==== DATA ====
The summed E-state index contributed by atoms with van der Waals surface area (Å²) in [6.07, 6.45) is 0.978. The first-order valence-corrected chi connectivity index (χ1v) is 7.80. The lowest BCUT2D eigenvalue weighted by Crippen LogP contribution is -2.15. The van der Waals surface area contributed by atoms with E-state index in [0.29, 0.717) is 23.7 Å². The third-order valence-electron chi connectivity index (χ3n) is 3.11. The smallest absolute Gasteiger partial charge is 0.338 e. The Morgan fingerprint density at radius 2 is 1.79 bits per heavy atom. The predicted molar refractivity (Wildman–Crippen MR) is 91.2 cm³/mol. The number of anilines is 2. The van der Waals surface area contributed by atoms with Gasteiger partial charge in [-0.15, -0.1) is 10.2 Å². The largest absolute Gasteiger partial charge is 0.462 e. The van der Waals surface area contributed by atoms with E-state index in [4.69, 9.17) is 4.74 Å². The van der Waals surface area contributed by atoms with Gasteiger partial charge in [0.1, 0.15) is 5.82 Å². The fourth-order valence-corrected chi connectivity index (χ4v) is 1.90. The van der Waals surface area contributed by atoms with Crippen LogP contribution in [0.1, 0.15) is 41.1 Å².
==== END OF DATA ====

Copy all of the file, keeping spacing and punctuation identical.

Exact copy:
The summed E-state index contributed by atoms with van der Waals surface area (Å²) in [6.07, 6.45) is 0.978. The first-order valence-corrected chi connectivity index (χ1v) is 7.80. The lowest BCUT2D eigenvalue weighted by Crippen LogP contribution is -2.15. The van der Waals surface area contributed by atoms with E-state index in [0.29, 0.717) is 23.7 Å². The third-order valence-electron chi connectivity index (χ3n) is 3.11. The smallest absolute Gasteiger partial charge is 0.338 e. The Morgan fingerprint density at radius 2 is 1.79 bits per heavy atom. The predicted molar refractivity (Wildman–Crippen MR) is 91.2 cm³/mol. The number of anilines is 2. The van der Waals surface area contributed by atoms with Gasteiger partial charge in [-0.15, -0.1) is 10.2 Å². The largest absolute Gasteiger partial charge is 0.462 e. The van der Waals surface area contributed by atoms with E-state index in [4.69, 9.17) is 4.74 Å². The van der Waals surface area contributed by atoms with Gasteiger partial charge in [0.1, 0.15) is 5.82 Å². The fourth-order valence-corrected chi connectivity index (χ4v) is 1.90. The van der Waals surface area contributed by atoms with Crippen LogP contribution in [0.1, 0.15) is 41.1 Å².